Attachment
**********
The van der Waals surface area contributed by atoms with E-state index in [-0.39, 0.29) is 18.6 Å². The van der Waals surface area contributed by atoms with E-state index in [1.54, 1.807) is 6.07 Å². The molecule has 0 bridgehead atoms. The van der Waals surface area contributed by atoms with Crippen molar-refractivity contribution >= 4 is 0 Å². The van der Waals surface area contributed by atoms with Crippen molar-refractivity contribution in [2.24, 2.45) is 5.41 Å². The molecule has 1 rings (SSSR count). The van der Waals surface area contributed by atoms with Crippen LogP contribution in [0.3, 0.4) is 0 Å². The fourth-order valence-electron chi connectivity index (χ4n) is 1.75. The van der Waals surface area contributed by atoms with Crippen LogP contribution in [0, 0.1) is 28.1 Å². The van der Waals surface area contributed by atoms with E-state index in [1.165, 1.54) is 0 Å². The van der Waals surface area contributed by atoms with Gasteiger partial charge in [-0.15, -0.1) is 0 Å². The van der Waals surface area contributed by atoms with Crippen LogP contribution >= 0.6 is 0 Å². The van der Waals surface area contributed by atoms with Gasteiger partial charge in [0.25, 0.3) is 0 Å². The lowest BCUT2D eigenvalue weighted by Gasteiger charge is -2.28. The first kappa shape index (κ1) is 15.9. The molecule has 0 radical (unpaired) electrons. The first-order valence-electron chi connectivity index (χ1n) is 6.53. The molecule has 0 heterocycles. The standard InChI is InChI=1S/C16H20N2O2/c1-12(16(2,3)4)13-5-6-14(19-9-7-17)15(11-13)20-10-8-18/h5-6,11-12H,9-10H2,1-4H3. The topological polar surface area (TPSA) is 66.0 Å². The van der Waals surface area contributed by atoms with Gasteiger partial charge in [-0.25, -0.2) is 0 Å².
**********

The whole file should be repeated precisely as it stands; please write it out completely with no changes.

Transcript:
The van der Waals surface area contributed by atoms with E-state index in [-0.39, 0.29) is 18.6 Å². The van der Waals surface area contributed by atoms with E-state index in [1.54, 1.807) is 6.07 Å². The molecule has 0 bridgehead atoms. The van der Waals surface area contributed by atoms with Crippen molar-refractivity contribution >= 4 is 0 Å². The van der Waals surface area contributed by atoms with Crippen molar-refractivity contribution in [2.24, 2.45) is 5.41 Å². The molecule has 1 rings (SSSR count). The van der Waals surface area contributed by atoms with Crippen LogP contribution in [0.3, 0.4) is 0 Å². The fourth-order valence-electron chi connectivity index (χ4n) is 1.75. The van der Waals surface area contributed by atoms with Crippen LogP contribution in [0, 0.1) is 28.1 Å². The van der Waals surface area contributed by atoms with E-state index in [1.165, 1.54) is 0 Å². The van der Waals surface area contributed by atoms with Gasteiger partial charge in [-0.15, -0.1) is 0 Å². The van der Waals surface area contributed by atoms with Crippen LogP contribution >= 0.6 is 0 Å². The van der Waals surface area contributed by atoms with Gasteiger partial charge in [0.25, 0.3) is 0 Å². The lowest BCUT2D eigenvalue weighted by Gasteiger charge is -2.28. The first kappa shape index (κ1) is 15.9. The molecule has 0 radical (unpaired) electrons. The first-order valence-electron chi connectivity index (χ1n) is 6.53. The molecule has 0 heterocycles. The standard InChI is InChI=1S/C16H20N2O2/c1-12(16(2,3)4)13-5-6-14(19-9-7-17)15(11-13)20-10-8-18/h5-6,11-12H,9-10H2,1-4H3. The topological polar surface area (TPSA) is 66.0 Å². The van der Waals surface area contributed by atoms with Gasteiger partial charge in [-0.25, -0.2) is 0 Å².